Tatrābhiratimiccheyya, hitvā kāme akiñcano; Pariyodapeyya attānaṃ, cittaklesehi paṇḍito.


The subject of this sentence is the noun pandito (wise one, nominative singular). It has an attribute, the noun akibcano (without anything, nominative singular). There are three clauses that form loosely connected sentences with this word as a subject. They are: 1) tatrabhiratij iccheyya (he should want delight there). Here the verb is iccheyya (should want, 3rd person, singular, active, optative). The object is the noun abhiratij (delight). It has the adverb tatra (there) as an attribute. 2) hitva kame (having renounced the sense-pleasures). The verb is in gerundive, hitva (having renounced). The object is the noun kame (sense-pleasures, accusative plural). 3) pariyodapeyya attanaj cittaklesehi (having cleansed himself from the impurities of mind). The verb is again in gerundive, pariyodapeyya (having cleansed). The object is the noun attanaj (oneself, accusative singular) with its attribute, the compound cittaklesehi (from the mind-impurities, ablative plural).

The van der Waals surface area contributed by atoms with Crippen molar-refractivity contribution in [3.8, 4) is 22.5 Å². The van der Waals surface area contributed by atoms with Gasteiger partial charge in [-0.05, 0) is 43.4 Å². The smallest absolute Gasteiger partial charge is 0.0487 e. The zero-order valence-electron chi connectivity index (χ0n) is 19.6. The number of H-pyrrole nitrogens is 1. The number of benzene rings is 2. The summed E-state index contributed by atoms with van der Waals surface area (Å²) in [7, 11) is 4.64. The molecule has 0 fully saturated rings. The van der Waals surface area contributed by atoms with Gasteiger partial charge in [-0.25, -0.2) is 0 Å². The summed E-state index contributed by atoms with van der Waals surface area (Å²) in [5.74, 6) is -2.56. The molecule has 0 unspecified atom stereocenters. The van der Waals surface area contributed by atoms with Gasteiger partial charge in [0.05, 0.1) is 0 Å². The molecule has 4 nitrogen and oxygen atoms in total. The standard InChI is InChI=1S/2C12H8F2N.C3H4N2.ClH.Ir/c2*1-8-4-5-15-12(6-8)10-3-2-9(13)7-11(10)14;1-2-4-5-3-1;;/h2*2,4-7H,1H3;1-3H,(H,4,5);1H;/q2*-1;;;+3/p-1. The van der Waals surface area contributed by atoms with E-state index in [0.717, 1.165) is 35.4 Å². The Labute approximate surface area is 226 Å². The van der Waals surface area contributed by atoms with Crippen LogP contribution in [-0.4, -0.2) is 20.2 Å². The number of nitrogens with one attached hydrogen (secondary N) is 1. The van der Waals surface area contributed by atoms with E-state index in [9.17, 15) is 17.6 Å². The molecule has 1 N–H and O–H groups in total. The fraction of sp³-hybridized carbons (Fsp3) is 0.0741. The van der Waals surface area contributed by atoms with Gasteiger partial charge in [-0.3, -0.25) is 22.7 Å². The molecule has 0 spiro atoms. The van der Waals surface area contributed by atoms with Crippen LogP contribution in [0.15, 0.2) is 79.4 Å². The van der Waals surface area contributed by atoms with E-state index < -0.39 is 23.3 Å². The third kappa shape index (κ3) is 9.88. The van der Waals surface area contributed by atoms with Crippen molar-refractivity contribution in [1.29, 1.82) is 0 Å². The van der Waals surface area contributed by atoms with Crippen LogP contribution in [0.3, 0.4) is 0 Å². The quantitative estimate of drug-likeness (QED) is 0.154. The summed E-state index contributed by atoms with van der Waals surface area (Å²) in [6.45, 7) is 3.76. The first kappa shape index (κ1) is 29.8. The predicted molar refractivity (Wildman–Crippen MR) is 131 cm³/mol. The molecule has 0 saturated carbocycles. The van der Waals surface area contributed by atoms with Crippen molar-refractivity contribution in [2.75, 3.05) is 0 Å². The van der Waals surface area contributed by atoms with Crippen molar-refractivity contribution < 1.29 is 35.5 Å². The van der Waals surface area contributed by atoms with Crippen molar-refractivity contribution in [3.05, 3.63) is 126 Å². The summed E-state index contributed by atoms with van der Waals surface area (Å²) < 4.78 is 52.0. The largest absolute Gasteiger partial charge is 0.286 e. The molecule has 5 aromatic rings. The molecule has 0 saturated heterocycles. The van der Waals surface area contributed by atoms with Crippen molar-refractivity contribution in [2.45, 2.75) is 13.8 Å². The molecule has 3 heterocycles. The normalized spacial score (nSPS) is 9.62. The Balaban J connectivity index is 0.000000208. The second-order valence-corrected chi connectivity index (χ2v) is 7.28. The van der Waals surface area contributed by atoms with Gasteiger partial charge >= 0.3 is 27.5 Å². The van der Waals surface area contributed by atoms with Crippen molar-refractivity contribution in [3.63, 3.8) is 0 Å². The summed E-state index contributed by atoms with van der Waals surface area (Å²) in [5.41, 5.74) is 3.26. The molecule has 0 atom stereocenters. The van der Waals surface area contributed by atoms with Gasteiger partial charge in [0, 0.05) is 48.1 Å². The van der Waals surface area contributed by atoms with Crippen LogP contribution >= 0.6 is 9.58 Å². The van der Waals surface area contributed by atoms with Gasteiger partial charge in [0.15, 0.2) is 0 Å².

A group of monks came to see the Buddha and asked him for advice on meditation. The Buddha advised them with this verse and with the preceding and the following one (DhP 87, DhP 89). In order to reach the awakenment, one must abandon all cravings and "have nothing", or in other words, not cling to anything. One must also purify the mind from the "impurities", or greed, hate, delusion, conceit, speculative views, skeptical doubt, mental torpor, restlessness, shamelessness and lack of moral dread. This way, one will reach the state of arahantship and then one can truly find delight in solitude.